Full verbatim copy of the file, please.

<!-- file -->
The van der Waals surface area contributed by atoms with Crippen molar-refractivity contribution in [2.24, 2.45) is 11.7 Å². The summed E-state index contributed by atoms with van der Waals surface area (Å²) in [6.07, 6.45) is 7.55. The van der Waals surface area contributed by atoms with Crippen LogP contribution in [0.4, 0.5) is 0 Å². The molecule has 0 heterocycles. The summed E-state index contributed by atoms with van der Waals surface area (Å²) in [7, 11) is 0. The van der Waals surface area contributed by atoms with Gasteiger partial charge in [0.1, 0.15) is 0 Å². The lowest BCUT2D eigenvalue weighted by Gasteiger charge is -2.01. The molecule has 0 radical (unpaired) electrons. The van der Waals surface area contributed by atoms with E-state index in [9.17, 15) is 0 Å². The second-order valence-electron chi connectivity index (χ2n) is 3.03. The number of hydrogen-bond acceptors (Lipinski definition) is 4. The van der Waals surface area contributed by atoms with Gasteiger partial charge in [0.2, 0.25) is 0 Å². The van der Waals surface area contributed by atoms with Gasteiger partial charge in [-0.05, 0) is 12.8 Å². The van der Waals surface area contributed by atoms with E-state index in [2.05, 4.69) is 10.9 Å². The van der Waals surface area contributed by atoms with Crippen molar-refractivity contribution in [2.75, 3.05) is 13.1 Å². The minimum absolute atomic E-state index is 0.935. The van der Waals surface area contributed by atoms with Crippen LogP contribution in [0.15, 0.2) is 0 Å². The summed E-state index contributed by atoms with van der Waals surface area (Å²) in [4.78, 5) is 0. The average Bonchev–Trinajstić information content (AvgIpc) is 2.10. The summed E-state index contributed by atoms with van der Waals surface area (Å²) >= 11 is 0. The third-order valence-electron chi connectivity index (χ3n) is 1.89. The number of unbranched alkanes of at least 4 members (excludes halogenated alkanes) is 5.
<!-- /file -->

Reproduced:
The van der Waals surface area contributed by atoms with Crippen molar-refractivity contribution in [2.24, 2.45) is 11.7 Å². The summed E-state index contributed by atoms with van der Waals surface area (Å²) in [6.07, 6.45) is 7.55. The van der Waals surface area contributed by atoms with Crippen LogP contribution in [0.4, 0.5) is 0 Å². The molecule has 0 heterocycles. The summed E-state index contributed by atoms with van der Waals surface area (Å²) in [7, 11) is 0. The van der Waals surface area contributed by atoms with Gasteiger partial charge in [0.1, 0.15) is 0 Å². The lowest BCUT2D eigenvalue weighted by Gasteiger charge is -2.01. The molecule has 0 radical (unpaired) electrons. The van der Waals surface area contributed by atoms with E-state index in [9.17, 15) is 0 Å². The second-order valence-electron chi connectivity index (χ2n) is 3.03. The number of hydrogen-bond acceptors (Lipinski definition) is 4. The van der Waals surface area contributed by atoms with Gasteiger partial charge in [0.2, 0.25) is 0 Å². The van der Waals surface area contributed by atoms with Gasteiger partial charge in [-0.05, 0) is 12.8 Å². The van der Waals surface area contributed by atoms with E-state index in [2.05, 4.69) is 10.9 Å². The van der Waals surface area contributed by atoms with Crippen molar-refractivity contribution in [2.75, 3.05) is 13.1 Å². The minimum absolute atomic E-state index is 0.935. The van der Waals surface area contributed by atoms with Crippen LogP contribution in [0.15, 0.2) is 0 Å². The summed E-state index contributed by atoms with van der Waals surface area (Å²) in [4.78, 5) is 0. The average Bonchev–Trinajstić information content (AvgIpc) is 2.10. The summed E-state index contributed by atoms with van der Waals surface area (Å²) >= 11 is 0. The third-order valence-electron chi connectivity index (χ3n) is 1.89. The number of unbranched alkanes of at least 4 members (excludes halogenated alkanes) is 5.